ER-dependent membrane repair of mycobacteria-induced vacuole damage

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Several intracellular pathogens, such as Mycobacterium tuberculosis, damage endomembranes to access the cytosol and subvert innate immune responses. The host counteracts endomembrane damage by recruiting repair machineries that retain the pathogen inside the vacuole. Here, we show that the endoplasmic reticulum (ER)-Golgi protein oxysterol-binding protein (OSBP) and its Dictyostelium discoideum homolog OSBP8 are recruited to the Mycobacterium-containing vacuole (MCV) dependent on the presence of the ESX-1 secretion system, suggesting that their mobilization is associated with membrane damage. Lack of OSBP8 causes a hyperaccumulation of phosphatidylinositol-4-phosphate (PI4P) on the MCV and decreased cell viability. OSBP8-depleted cells had reduced lysosomal and degradative capabilities of their vacuoles that favored mycobacterial growth. In agreement with a potential role of OSBP8 in membrane repair, human macrophages infected with M. tuberculosis recruited OSBP in an ESX-1-dependent manner. These findings identified an ER-dependent repair mechanism for restoring MCVs in which OSBP8 functions to equilibrate PI4P levels on damaged membranes. IMPORTANCE Tuberculosis still remains a global burden and is one of the top infectious diseases from a single pathogen. Mycobacterium tuberculosis, the causative agent, has perfected many ways to replicate and persist within its host. While mycobacteria induce vacuole damage to evade the toxic environment and eventually escape into the cytosol, the host recruits repair machineries to restore the MCV membrane. However, how lipids are delivered for membrane repair is poorly understood. Using advanced fluorescence imaging and volumetric correlative approaches, we demonstrate that this involves the recruitment of the endoplasmic reticulum (ER)-Golgi lipid transfer protein OSBP8 in the Dictyostelium discoideum/Mycobacterium marinum system. Strikingly, depletion of OSBP8 affects lysosomal function accelerating mycobacterial growth. This indicates that an ER-dependent repair pathway constitutes a host defense mechanism against intracellular pathogens such as M. tuberculosis.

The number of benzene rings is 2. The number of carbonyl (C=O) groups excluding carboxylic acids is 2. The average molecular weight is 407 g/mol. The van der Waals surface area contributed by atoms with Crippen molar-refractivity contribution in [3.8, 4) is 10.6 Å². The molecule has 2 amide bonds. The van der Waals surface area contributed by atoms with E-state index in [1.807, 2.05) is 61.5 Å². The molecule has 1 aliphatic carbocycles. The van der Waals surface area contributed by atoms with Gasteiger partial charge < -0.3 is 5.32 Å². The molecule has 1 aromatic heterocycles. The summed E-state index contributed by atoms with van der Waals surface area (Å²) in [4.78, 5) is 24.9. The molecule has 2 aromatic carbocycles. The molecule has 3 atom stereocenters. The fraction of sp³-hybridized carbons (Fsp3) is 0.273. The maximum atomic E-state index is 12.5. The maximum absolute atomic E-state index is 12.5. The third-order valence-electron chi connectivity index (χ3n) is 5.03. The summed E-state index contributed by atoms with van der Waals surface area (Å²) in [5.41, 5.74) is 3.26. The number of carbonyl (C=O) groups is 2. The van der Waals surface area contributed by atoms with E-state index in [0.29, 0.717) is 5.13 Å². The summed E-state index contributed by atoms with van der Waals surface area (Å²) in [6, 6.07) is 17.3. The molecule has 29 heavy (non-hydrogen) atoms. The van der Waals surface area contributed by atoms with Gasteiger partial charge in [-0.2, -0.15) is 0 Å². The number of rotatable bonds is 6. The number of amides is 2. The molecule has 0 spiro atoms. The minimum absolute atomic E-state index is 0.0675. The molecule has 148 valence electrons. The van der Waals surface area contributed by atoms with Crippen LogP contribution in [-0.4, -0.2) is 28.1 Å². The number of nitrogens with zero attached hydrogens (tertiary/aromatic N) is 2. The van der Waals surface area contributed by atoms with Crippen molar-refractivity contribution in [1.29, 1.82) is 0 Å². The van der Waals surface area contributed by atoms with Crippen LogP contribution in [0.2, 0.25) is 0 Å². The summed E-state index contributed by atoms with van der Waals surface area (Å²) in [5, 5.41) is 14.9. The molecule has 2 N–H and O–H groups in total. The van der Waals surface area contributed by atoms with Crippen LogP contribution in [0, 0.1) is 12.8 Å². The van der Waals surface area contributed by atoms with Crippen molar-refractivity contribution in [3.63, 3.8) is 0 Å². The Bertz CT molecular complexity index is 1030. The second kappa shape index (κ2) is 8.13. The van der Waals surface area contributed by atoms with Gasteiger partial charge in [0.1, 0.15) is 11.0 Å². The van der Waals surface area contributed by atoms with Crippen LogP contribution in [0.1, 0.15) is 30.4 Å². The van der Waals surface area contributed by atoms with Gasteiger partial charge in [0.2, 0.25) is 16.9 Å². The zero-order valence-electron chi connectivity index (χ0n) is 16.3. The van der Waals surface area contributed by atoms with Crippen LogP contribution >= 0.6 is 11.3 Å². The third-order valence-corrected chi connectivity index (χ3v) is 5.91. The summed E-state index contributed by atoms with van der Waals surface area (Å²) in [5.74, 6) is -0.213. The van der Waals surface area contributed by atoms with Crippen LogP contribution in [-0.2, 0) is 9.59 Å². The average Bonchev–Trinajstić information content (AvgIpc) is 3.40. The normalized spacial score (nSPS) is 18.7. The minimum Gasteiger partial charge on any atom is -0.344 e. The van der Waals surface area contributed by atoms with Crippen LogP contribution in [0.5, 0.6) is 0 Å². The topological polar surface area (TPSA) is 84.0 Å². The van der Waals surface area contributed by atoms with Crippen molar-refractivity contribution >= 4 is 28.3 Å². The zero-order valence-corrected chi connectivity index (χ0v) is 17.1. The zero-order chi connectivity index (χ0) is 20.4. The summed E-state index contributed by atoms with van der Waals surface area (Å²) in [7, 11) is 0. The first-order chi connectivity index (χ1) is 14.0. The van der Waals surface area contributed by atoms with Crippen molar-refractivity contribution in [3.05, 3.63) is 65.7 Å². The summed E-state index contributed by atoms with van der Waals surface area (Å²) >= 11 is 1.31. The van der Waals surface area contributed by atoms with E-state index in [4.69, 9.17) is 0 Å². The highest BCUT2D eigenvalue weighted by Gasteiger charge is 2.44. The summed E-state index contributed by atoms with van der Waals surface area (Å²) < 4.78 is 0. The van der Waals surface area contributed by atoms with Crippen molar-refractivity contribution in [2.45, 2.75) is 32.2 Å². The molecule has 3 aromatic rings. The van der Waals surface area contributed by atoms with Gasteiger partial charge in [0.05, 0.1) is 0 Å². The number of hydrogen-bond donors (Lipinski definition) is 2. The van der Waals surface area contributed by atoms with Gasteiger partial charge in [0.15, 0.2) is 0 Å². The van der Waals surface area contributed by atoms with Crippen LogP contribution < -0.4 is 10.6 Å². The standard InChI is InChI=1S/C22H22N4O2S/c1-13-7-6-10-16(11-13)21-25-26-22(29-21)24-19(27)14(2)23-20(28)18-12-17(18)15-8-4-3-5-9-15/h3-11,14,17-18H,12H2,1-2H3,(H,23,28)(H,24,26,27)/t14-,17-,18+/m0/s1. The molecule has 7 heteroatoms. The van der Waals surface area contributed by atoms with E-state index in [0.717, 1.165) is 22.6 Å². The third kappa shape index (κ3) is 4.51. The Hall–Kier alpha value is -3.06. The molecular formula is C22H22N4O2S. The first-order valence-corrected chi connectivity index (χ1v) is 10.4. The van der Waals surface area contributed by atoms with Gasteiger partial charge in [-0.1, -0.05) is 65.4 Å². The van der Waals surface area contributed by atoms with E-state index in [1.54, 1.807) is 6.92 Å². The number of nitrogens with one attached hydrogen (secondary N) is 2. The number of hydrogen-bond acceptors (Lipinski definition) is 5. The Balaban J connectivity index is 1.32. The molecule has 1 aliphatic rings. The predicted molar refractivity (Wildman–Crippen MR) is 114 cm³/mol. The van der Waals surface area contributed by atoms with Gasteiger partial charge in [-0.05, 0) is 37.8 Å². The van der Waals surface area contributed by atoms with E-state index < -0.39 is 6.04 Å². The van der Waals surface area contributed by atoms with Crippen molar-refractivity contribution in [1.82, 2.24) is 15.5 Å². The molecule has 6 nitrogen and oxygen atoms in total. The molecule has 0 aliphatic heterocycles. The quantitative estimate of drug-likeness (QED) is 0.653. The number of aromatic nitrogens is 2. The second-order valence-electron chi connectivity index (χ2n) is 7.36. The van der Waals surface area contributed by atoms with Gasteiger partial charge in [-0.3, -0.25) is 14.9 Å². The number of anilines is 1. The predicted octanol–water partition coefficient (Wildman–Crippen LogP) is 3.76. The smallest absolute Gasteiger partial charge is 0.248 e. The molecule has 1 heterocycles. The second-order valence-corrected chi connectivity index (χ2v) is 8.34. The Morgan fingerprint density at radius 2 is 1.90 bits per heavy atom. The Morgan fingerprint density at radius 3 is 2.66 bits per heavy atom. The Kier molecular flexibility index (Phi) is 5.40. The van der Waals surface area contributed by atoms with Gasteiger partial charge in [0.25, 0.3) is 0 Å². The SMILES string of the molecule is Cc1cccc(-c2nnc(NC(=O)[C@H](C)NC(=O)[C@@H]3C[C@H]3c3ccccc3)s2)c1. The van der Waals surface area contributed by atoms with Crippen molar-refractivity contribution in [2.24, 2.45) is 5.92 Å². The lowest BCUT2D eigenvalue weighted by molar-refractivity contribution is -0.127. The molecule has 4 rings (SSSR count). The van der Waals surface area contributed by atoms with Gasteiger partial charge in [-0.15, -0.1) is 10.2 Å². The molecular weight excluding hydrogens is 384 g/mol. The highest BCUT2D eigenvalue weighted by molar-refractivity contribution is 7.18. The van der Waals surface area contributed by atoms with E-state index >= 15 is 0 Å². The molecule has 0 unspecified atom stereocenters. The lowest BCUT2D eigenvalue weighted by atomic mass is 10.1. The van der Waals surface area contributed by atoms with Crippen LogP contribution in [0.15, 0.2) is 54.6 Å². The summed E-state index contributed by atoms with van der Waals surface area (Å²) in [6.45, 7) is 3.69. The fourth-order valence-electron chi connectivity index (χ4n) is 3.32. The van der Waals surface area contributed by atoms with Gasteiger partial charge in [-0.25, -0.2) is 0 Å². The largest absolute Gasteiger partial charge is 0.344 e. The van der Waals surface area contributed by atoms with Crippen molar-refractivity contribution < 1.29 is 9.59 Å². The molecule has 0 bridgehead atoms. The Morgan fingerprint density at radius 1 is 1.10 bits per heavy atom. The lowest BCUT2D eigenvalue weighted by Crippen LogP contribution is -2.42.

Journal details

Journal mBio
Volume 14
Issue number 5
Pages e00943-23
Available online
Publication date